Every four years, Cockeysville Middle School science teacher Glenn Segal scans the list of incoming sixth graders to see if any share a birthday with him.
For years, he was left wanting. Four years ago, one fit the bill, but wasn't in his class.
This year, however, Segal hit paydirt in the form of Tiffany Williams, who not only attends Cockeysville Middle School, but is in Segal's homeroom.
She, like Segal, was born on the 29th day in February — a leap year birthday.
On Wednesday, Feb. 29, Tiffany was scheduled to celebrate her third "real" birthday, and marking the 12th year since her actual birth.
Segal said that when he noticed that the two of them shared a birthday, he sought out Tiffany on Back-to-School Day at the beginning of the school year to inform her of the coincidence.
In his 48 years — or 12 years marked by a birthday — Segal has known a few other leap year babies, including his niece's father.
But Tiffany was the only one in her world who was born on the extra day in February.
"Thank goodness I'm not the only one," she said.
While he shares a birthday with Tiffany, Segal's leap year status actually gives him something in common with nearly all of his other sixth-grade students:
"We all turn 12 during the year," he said.
And that a relief of sorts. Segal said that for years, the fact that he had celebrated fewer birthdays than his students had been a source of ribbing for the sixth graders he has taught.
"Past students told me they're older than me, and of course I have to correct them," he said. "I say, 'No, you've had more birthday's than me.' "
Tiffany, too, often finds herself defending her actual age from teasing peers, who latch onto the fact that she has only had two actual birthdays before Wednesday.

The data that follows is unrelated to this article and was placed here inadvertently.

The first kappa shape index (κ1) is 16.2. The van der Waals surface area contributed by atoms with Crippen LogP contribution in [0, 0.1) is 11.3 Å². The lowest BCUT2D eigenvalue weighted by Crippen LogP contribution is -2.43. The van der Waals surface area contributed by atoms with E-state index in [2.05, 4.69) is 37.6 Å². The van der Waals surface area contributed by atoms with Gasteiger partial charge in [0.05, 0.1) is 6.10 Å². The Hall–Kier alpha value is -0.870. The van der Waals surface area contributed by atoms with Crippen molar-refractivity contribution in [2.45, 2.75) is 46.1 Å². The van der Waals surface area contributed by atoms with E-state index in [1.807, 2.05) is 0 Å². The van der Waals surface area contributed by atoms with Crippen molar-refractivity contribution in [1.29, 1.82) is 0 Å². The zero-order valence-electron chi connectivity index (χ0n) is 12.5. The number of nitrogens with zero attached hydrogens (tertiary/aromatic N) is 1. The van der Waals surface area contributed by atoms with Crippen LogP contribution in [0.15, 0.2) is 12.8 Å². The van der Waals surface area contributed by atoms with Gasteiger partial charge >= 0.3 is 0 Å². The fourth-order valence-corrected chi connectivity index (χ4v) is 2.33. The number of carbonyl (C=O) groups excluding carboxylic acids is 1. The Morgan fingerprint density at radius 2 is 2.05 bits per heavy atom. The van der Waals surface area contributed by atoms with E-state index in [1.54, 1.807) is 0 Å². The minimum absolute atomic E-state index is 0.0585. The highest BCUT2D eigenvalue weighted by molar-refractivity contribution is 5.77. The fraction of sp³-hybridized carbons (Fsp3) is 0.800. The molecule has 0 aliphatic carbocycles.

"Some people say, 'You're 3, not 12,' and then I have to actually tell them I've been on the earth for 12 years," she said.
"We all get the same questions," Segal said.
Tiffany said she typically celebrates her birthday on March 1, but since her actual birthday exists this year, she planned to celebrate with a weekend laser-tag trip.
Segal wasn't expecting much of a celebration at Cockeysville Middle this week, though during his lunch break on Monday, one student asked what flavor of cake was his favorite.
"Too many people know," he lamented.
As a child, he even picked his favorite athletes based on his birthday. Segal collected baseball cards and noticed on the back of one that Steve Mingori, a reliever with Cleveland and Kansas City in the 1970s, shared a birthday with him.
"He became my favorite pitcher," he said.
Only about one in every 1,461 babies born in the world are born on Leap Day — an event that occurs every four years because of accumulated time the Earth takes to revolve around the sun.
As a science teacher, Segal said he tries to work in a lesson on why leap years exist into his astronomy plan each year. On Wednesday, such a lesson was planned for his science class.
While they ate lunch Monday, he quizzed Tiffany on how old she'd be on different planets. Tiffany would be around 40 if she lived on Mercury, but still wouldn't have celebrated her first birthday on Pluto.
"It's all a matter of perspective," Segal said.Copyright © 2015, The Baltimore Sun